The Adventures of Sherlock Holmes | Study Guide

Arthur Conan Doyle

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The Adventures of Sherlock Holmes | Quotes


He never spoke of the softer passions, save with a gibe and a sneer.

Dr. John Watson, A Scandal in Bohemia

Dr. John Watson describes Sherlock Holmes, explaining that because Holmes is such a creature of reason, he looks down on emotions and feelings, seeing them as shortcomings of the unreasonable or immature.


I have no data yet. It is a capital mistake to theorize before one has data.

Sherlock Holmes, A Scandal in Bohemia

Sherlock Holmes refuses to hypothesize about a crime until he has a strong base of good facts. To speculate without knowing the facts is a surefire way to fail. He repeats his belief in good "data" in many of the stories in the book.


As a rule ... the more bizarre a thing is the less mysterious it proves to be.

Sherlock Holmes, The Red-Headed League

In Sherlock Holmes's view sensational crimes have so many novel aspects that they easily reveal their clues. Conversely, common crimes are much more difficult to interpret.


I have seen too much not to know that the impression of a woman may be more valuable than the conclusion of an analytical reasoner.

Sherlock Holmes, The Man with the Twisted Lip

Sherlock Holmes says this to Mrs. St. Clair, the wife of Neville St. Clair. His argument is that "a woman's intuition" has a special power of detection. This idea is repeated in many of the stories throughout the book.


On the contrary, Watson, you can see everything. You fail, however, to reason from what you see. You are too timid in drawing your inferences.

Sherlock Holmes, The Adventure of the Speckled Band

Sherlock Holmes mildly criticizes Dr. John Watson for putting too little effort into his observations. If Watson would only concentrate harder on reasoning, he would increase his observational power. He says this to his friend while they are inspecting the hat Commissionaire Peterson dropped off at Holmes's house.

Dr. Grimesby Roylott spits this sentence at Sherlock Holmes while he is in Holmes's office berating the detective for speaking with his stepdaughter, Helen Stoner. The sentence is a perfect encapsulation of Holmes's life and work.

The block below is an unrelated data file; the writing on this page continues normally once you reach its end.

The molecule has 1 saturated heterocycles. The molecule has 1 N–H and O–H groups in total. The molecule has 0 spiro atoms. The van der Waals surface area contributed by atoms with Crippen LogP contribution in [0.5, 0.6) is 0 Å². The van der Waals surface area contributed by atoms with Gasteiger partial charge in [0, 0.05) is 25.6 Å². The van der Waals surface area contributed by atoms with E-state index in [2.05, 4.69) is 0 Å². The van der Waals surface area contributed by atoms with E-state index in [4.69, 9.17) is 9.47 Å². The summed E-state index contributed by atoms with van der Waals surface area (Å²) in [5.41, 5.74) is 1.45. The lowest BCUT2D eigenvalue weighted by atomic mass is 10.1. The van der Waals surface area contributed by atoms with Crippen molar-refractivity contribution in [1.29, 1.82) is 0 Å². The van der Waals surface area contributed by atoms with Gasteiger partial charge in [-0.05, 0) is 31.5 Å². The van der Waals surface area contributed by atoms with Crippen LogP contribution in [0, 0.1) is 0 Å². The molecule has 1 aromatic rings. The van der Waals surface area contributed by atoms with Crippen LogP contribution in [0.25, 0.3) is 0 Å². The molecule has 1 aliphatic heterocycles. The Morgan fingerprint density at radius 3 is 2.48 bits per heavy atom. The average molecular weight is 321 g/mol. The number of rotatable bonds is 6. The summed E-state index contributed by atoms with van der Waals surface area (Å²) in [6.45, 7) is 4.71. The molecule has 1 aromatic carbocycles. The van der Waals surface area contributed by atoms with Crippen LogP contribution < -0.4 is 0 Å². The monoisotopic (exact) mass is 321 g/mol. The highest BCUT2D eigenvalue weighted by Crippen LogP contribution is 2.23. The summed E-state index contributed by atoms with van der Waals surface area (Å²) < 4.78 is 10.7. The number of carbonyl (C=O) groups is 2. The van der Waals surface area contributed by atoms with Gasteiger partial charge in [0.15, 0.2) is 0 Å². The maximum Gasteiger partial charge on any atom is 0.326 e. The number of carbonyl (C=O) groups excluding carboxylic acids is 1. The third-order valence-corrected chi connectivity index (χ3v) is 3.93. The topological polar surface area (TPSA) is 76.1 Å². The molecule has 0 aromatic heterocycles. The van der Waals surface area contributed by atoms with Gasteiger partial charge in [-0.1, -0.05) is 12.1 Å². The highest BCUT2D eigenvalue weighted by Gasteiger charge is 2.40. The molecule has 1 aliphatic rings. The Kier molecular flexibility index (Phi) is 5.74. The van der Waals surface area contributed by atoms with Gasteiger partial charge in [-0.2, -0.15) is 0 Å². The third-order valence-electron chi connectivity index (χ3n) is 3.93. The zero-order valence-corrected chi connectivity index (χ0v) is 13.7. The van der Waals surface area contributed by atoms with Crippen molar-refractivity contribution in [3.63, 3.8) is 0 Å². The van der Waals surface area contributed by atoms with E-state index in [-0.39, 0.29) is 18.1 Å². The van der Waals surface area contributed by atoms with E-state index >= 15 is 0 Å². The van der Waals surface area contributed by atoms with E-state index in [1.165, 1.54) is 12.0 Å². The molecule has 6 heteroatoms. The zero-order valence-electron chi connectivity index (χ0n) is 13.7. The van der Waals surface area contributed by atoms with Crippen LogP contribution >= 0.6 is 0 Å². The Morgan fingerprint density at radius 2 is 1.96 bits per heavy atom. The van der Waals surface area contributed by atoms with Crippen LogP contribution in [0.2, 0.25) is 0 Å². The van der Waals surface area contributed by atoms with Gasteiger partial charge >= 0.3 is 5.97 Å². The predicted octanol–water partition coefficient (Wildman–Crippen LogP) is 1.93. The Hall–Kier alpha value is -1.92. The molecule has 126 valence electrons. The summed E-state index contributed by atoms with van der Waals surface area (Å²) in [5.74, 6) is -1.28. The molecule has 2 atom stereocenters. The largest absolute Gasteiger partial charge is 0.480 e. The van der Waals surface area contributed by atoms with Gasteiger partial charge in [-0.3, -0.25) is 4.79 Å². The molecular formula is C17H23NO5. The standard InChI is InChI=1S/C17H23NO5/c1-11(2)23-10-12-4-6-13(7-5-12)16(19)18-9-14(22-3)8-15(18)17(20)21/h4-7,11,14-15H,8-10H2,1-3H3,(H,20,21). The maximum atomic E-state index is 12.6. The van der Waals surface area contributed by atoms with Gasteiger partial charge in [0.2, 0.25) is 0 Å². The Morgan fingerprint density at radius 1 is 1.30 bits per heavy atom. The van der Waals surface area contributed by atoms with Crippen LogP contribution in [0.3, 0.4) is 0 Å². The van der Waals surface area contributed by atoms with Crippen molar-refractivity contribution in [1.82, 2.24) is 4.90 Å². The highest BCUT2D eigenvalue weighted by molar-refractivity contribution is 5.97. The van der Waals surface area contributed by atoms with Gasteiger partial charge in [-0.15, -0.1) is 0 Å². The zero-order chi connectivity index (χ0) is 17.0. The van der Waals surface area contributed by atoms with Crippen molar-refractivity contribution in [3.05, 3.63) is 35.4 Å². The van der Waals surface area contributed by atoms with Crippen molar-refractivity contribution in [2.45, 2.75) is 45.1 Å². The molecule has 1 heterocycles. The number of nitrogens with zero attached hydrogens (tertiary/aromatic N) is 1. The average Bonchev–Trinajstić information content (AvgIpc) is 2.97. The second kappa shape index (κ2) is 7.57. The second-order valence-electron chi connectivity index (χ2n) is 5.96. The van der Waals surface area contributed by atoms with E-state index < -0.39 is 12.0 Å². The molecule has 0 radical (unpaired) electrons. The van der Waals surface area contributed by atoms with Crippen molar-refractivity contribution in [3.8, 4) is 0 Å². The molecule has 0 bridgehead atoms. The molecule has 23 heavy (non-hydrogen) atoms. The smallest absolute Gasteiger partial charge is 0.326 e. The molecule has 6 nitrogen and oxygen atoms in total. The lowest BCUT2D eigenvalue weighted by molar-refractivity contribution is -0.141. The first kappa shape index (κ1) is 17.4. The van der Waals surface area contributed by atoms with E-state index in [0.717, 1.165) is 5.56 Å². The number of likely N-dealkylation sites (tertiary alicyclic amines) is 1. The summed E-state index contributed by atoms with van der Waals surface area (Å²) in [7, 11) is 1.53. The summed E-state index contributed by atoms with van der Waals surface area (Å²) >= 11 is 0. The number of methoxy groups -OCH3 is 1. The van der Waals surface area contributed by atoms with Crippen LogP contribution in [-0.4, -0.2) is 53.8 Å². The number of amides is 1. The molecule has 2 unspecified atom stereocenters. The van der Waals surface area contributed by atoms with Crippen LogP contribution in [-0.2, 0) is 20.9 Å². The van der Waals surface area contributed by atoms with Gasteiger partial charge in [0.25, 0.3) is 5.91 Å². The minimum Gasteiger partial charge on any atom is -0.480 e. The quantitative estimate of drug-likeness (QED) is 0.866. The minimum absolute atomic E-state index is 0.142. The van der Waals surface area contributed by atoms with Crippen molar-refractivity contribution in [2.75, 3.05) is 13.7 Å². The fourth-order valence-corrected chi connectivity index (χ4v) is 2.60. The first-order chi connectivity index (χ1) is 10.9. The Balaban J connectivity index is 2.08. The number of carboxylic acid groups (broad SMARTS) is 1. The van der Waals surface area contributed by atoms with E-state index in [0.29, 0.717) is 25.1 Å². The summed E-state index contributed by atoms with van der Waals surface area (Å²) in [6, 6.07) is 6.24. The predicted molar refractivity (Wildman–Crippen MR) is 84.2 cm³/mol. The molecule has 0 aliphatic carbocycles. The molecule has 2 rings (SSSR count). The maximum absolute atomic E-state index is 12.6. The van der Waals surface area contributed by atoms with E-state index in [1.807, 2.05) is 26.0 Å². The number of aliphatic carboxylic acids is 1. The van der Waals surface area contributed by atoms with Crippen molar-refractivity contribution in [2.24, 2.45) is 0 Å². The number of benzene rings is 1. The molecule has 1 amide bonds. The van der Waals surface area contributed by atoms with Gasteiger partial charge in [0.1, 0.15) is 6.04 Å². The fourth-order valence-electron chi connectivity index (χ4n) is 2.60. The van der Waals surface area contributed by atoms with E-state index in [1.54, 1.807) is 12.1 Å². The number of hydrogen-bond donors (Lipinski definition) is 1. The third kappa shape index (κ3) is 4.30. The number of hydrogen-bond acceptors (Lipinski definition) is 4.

The mystery clears gradually away as each new discovery furnishes a step which leads on to the complete truth.

Dr. John Watson, The Adventure of the Engineer's Thumb

Watson explains how crime-solving proceeds: one clue at a time. That clue opens up another clue, and eventually the crime or the culprit is revealed.


I believe in hard work and not in sitting by the fire spinning fine theories.

Lestrade, The Adventure of the Noble Bachelor

Lestrade criticizes Sherlock Holmes for being an armchair detective. The Scotland Yard inspector believes crime-solving is a physical process requiring getting outside and hunting for clues. Holmes does hunt for clues, but he likes to think first about how he will go hunting.


My God, what shall I do! I have lost my honour, my gems, and my son in one night.

Alexander Holder, The Adventure of the Beryl Coronet

Holder expresses utter despair over the theft of the Beryl Coronet and highlights the stakes of Sherlock Holmes's crime-solving. Holder's cry is particularly dramatic, but the victims in each story undoubtedly feel the same sense of hopelessness as he does until Holmes is able to help them.


Well, yes, of course the pay is good—too good. That is what makes me uneasy.

Sherlock Holmes, The Adventure of the Copper Beeches

Holmes warns Miss Violet Hunter, the young governess who has asked him for advice, that the job she is considering is suspicious. His years of experience have taught him if something seems too good to be true, it most likely is.

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